The perfect storm peaked at 7:20 pm in northwest London, 101 years after England first suppressed it.
Chloe Kelly pounced on scraps at Wembley Stadium, the “home of football,” as 87,192 fans shook to their feet.
Pushing England to a 2-1 lead in the 110th minute of the Women’s European Championship final on Sunday, it tore its shirt and rolled it in the air.
As the limbs flew around, in front of the largest crowd in European Championship history, she sped away in ecstasy, and into the future.
England, which claims to be the inventor of the sport, has won only one major international tournament, the 1966 men’s World Cup. That changed on Sunday, a turning day at the end of a transformative month for women’s football. The lionesses, ignored by their nation for decades, defeated Germany and won their first European title.
They also captured it.
They have attracted selling crowds and tens of millions of viewers all over the world.
They drew fans – men and women, young and old, rich and poor, gay and straight – to Wembley Way and Trafalgar Square hours before kick-off on Sunday.
They put tears in the eyes of the female soccer pioneers, and even before they dance to the tune of “Sweet Caroline” and dip into the shimmering confetti, before they dance Their manager’s press conference crashed They sang “Football Come Home”, providing a glimpse into what the sport could become.
Emma Hayes, Chelsea coach and ESPN analyst, saw Wembley full like never before and thought to herself: “I’ve waited my whole life for this.”
Others waited longer. Some of them were born in a country that did not even allow them to play the game. Back in 1921, when top women’s teams were attracting five-figure crowds, the FA banned women because football, as the FA said, was “completely unsuitable for females”.
The sport, which was relegated to parks and rugby pitches, has been working hard to recover ever since. The FA reversed the ban in 1971, but, like most football associations around the world, it didn’t really invest in the women’s game until recently. Management delegated to the separate “Women’s Football Association” until 1993. When England met Germany in the final of Euro 2009, only 13 years ago, most of their players were semi-professionals. Their annual salary was a small part of the roughly $67,000 that every England player will receive in 2022 to win Sunday’s final. Their matches, before the semi-finals and finals of 2009, were not shown on television.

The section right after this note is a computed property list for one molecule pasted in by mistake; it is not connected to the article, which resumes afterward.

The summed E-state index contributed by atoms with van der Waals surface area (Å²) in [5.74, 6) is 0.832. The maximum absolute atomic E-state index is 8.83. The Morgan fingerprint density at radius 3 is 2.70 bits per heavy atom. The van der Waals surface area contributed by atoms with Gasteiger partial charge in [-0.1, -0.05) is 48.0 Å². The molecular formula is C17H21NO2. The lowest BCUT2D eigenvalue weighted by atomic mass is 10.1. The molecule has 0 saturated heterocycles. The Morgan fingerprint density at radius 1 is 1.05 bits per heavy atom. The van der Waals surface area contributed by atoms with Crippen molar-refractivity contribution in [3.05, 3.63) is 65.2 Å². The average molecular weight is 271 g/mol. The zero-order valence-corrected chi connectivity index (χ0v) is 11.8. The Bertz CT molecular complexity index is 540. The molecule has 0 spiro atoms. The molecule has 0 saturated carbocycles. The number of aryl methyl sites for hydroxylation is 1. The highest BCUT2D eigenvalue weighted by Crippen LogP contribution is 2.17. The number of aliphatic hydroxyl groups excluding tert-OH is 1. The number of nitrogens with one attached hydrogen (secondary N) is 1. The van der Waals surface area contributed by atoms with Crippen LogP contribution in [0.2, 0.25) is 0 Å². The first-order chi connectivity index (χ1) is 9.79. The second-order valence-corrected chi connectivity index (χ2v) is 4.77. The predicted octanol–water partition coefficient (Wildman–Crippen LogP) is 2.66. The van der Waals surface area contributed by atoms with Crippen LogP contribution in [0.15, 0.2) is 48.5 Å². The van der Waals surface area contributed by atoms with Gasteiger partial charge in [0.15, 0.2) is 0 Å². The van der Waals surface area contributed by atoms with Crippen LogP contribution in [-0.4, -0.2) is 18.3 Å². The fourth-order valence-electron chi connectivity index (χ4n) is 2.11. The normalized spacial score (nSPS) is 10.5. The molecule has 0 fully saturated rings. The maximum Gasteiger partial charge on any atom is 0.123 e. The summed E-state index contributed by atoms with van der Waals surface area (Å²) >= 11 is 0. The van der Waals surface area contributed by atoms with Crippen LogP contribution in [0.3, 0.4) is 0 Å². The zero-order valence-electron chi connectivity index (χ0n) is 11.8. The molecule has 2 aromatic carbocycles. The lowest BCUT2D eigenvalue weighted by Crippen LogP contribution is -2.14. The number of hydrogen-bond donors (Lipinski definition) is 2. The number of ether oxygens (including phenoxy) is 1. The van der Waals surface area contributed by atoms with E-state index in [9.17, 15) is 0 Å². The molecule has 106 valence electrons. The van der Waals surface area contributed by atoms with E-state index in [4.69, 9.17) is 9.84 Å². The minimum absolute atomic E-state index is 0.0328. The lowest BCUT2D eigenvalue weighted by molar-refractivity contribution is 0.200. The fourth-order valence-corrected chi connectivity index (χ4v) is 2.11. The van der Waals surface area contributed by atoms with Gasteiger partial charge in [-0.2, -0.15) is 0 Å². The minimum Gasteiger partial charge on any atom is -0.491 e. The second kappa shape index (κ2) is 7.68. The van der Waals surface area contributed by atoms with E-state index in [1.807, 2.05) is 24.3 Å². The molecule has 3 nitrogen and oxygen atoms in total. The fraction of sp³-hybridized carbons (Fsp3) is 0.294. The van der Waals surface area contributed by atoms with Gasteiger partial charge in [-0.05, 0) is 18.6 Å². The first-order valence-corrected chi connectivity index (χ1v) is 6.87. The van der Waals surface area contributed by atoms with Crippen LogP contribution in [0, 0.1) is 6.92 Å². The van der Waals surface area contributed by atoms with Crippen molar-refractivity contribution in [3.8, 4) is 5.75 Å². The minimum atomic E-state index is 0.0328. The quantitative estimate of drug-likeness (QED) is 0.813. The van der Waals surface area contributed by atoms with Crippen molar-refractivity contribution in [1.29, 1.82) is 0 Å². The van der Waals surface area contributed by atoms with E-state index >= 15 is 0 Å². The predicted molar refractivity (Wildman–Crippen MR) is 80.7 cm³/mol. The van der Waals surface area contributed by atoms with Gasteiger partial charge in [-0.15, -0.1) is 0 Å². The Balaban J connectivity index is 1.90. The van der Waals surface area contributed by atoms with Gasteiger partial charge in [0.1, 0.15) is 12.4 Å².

They were and still symbolize a sport stifled by sexism and neglect.
“Obviously,” Martin Glenn, the former chief executive of the FA, admitted in 2017, “over the years, the FA has failed women’s football.”
However, there was Sunday, where they put on a show that only matches the World Cup finals, proving once again that if you build it, women’s soccer fans will come.
This axiom has run its course on three different continents this month, even in unconventional markets. some 45 thousand fans watched Morocco Qualify for the 2023 Women’s World Cup. Watch a yellow sea shoulder-to-shoulder Colombia crush Argentina in the Copa América Femenina semi-final, and give Brazil a stinging panic in the final.
But the Euro, which broke attendance records before the knockout rounds began, has discovered a new stratosphere.
The all-sold Old Trafford was christened on July 6, and Blore and Wembley climbed on Sunday. With bars and public places filled with flags and face-drawn fans, Twitter timelines are filled with testimonies of past players, journalistsAnyone who has spent years in the trenches of women’s soccer, how far has the sport come. On TV, on sofas, commentators and supporters suffocate with passion.